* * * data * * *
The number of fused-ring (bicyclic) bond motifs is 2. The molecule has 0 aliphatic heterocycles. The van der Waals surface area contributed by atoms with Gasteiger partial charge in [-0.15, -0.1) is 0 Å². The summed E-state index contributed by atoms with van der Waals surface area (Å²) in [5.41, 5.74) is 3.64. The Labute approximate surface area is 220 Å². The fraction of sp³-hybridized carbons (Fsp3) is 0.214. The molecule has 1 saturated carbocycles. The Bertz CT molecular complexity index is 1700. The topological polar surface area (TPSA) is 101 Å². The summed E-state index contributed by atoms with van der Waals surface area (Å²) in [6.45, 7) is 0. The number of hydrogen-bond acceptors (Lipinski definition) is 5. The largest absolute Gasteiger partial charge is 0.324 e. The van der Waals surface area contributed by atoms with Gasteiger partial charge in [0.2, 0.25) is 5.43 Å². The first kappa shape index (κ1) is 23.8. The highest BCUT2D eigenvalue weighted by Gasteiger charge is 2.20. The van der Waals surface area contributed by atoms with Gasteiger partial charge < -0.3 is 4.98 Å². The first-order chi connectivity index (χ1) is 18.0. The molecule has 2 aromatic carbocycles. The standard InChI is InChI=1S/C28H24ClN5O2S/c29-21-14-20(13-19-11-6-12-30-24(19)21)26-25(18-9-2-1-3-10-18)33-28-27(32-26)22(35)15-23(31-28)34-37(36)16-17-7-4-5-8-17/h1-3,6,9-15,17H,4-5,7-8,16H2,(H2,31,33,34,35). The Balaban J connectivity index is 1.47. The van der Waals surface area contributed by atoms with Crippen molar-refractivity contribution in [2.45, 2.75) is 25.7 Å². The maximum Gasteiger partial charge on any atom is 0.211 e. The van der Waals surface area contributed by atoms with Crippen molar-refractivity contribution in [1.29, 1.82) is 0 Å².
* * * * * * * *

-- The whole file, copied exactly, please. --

The number of fused-ring (bicyclic) bond motifs is 2. The molecule has 0 aliphatic heterocycles. The van der Waals surface area contributed by atoms with Gasteiger partial charge in [-0.15, -0.1) is 0 Å². The summed E-state index contributed by atoms with van der Waals surface area (Å²) in [5.41, 5.74) is 3.64. The Labute approximate surface area is 220 Å². The fraction of sp³-hybridized carbons (Fsp3) is 0.214. The molecule has 1 saturated carbocycles. The Bertz CT molecular complexity index is 1700. The topological polar surface area (TPSA) is 101 Å². The summed E-state index contributed by atoms with van der Waals surface area (Å²) in [6.45, 7) is 0. The number of hydrogen-bond acceptors (Lipinski definition) is 5. The largest absolute Gasteiger partial charge is 0.324 e. The van der Waals surface area contributed by atoms with Gasteiger partial charge in [0.2, 0.25) is 5.43 Å². The first kappa shape index (κ1) is 23.8. The highest BCUT2D eigenvalue weighted by Gasteiger charge is 2.20. The van der Waals surface area contributed by atoms with Gasteiger partial charge < -0.3 is 4.98 Å². The first-order chi connectivity index (χ1) is 18.0. The molecule has 2 aromatic carbocycles. The standard InChI is InChI=1S/C28H24ClN5O2S/c29-21-14-20(13-19-11-6-12-30-24(19)21)26-25(18-9-2-1-3-10-18)33-28-27(32-26)22(35)15-23(31-28)34-37(36)16-17-7-4-5-8-17/h1-3,6,9-15,17H,4-5,7-8,16H2,(H2,31,33,34,35). The Balaban J connectivity index is 1.47. The van der Waals surface area contributed by atoms with Crippen molar-refractivity contribution in [2.45, 2.75) is 25.7 Å². The maximum Gasteiger partial charge on any atom is 0.211 e. The van der Waals surface area contributed by atoms with Crippen molar-refractivity contribution in [1.29, 1.82) is 0 Å².